It was kind of fun to see all the people in the community out and about and interacting with each other.  Afterwards we came inside, ate candy and carved a pumpkin.  Actually, the kids watched a movie while I carved a pumpkin.  Not a bad day.


One in Diapers

Nati is potty trained. We’ve been working on it for over a year, but never fully committed.  That is, never fully committed.  I didn’t want the hassle of an accident in the middle of the grocery store or church. Nati’s been ready for a while, but every time we left the house or at bedtime, I diapered him up…and also any other time either of us didn’t want the hassle of the potty.  I decided it was time to rip off the bandaid, and on his third birthday I insisted that he wear underwear all day.  He had zero accidents.  I was high on this success so we decided to try underwear to bed.  He was dry in the morning.  We are going on 72 hours diaper-free and accident-free. I am so happy I could cry.  (Actually I did get a little misty-eyed as he voluntarily pooped in the potty yesterday.  Motherhood makes you do weird stuff.)

Sitting on the potty like a pro.

The following conversation took place while he was sitting on the potty shortly after I took this picture.

Nati: “Is that a picture of me pooping?”

Me: “Yes.”

Nati: “Thank you! It’s beautiful!” (Sees my deodorant.) “Where’s my shaver?”

Me: “You don’t have one, but when you get big, you can shave your face like Dada.”

Nati: “Oh.  Do you shave your face like me and Dada?”

Me: “No.”

Nati: “Look, big-boy-diapers! I don’t need a diaper right now.  Do you need a diaper?”

Me: “No.”

Nati: (Looks at his wrist.) *gasp* “Do I have a watch? I don’t know what times it is!”

Me: “You don’t have a–”

Nati: “Shhhhh! I think I hear a car on the road.”

*pause while airplane drones in the background*

Nati: “Okay you can talk now.”

(This conversation has been shortened to fit the allotted space.  Other funny things were said.)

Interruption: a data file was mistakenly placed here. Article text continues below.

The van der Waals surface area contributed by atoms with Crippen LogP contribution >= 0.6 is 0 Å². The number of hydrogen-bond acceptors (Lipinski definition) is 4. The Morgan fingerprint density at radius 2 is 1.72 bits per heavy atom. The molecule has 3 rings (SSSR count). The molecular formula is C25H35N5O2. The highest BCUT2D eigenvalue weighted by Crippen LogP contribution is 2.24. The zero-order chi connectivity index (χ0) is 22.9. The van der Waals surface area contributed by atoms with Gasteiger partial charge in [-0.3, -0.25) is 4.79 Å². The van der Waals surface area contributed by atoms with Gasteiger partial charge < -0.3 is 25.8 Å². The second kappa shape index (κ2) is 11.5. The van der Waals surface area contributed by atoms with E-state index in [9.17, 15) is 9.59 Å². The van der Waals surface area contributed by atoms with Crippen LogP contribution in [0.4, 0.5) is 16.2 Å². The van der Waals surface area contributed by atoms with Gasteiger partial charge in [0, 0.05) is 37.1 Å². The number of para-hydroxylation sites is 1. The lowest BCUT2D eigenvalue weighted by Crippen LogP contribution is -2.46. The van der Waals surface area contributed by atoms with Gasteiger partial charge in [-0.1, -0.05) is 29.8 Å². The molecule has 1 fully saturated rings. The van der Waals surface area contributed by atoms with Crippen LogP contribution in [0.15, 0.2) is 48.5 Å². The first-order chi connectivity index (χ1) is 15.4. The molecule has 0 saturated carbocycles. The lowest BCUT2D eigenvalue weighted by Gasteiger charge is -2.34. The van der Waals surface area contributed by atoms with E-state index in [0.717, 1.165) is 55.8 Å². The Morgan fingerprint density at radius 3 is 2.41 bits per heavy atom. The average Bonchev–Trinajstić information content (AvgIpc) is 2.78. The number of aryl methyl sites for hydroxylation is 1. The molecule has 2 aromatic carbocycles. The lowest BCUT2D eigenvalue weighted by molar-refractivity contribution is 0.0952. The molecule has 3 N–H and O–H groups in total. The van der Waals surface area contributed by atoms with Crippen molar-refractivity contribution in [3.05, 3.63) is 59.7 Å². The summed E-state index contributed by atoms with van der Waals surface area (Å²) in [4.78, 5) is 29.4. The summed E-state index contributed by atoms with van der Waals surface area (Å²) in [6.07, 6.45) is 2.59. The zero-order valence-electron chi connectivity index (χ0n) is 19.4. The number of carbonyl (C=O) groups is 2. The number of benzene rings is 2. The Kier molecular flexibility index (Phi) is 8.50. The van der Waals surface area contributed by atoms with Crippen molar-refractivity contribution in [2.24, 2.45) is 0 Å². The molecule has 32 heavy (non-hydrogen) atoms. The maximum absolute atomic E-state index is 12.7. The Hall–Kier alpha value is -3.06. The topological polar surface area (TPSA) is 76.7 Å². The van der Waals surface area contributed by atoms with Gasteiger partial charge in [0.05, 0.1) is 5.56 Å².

Washing hands all by himself.

Thankfully, turning three has in no way diminished his hurricane superpower. This took less than 60 seconds:

Unfortunately, I wasn’t born with a corresponding cleaning superpower.

Meanwhile, little miss Lily has been growing by leaps and bounds. She says Mama and Dada*. (*This has yet to be verified by a third party.)  She tries to say Nati, but it comes out more like “Aaaa-Eeee.”  She is also cruising around holding on to furniture, and occasionally lets go for a second and stands on her own.

Still rocking the diaper.

Accordingly, she is also sporting her first fat lip.

Poor baby.

Onward, ho, to the land of just one in diapers!


A Fire Truck, a Bamboo Stick, and a Snake

What do the following objects have in common?

Fire Truck

Bamboo Stick

Toy Snake

These are all essential props in the magic shows performed by Nati.  Did I say props? I meant accessories.  Nati informed me that he needed a hat, a magic wand, and a cape to do his magic show.  I was busy thinking about what I could easily get my hands on that would make the cut when he announced that he was ready — costume and all.

Hat, Magic Wand, and Cape.

The magic show commenced shortly thereafter.

“Mom, put the camera down and come here so I can disappear you and Lily!”

This child is the most creative and entertaining person I have ever known.  A few days ago, I had just (finally) gotten Lily off to sleep for her nap when Nati started pounding on the bedroom door and woke her up.  As she lay there crying and (now) fully awake, he said in a loud whispered, “Mama?”

What,” I asked, in my most irritated voice.

“Can I sing Lily a song?”

“Okay,” I said, feeling a bit guilty.

He started singing: “Rock-a-bye Lily, go to sleep.  Rock-a-bye Lily, you have to go to sleep.  Rock-a-bye Lily, can’t go to sleep. Rock-a-bye Lily, can’t go to sleep.”

Happy Birthday to the sweetest little 3-year-old I have ever laid eyes on.

Nati Quote:

Nati: “Mama, where did the pumpkin go?”

Me: “I don’t know.”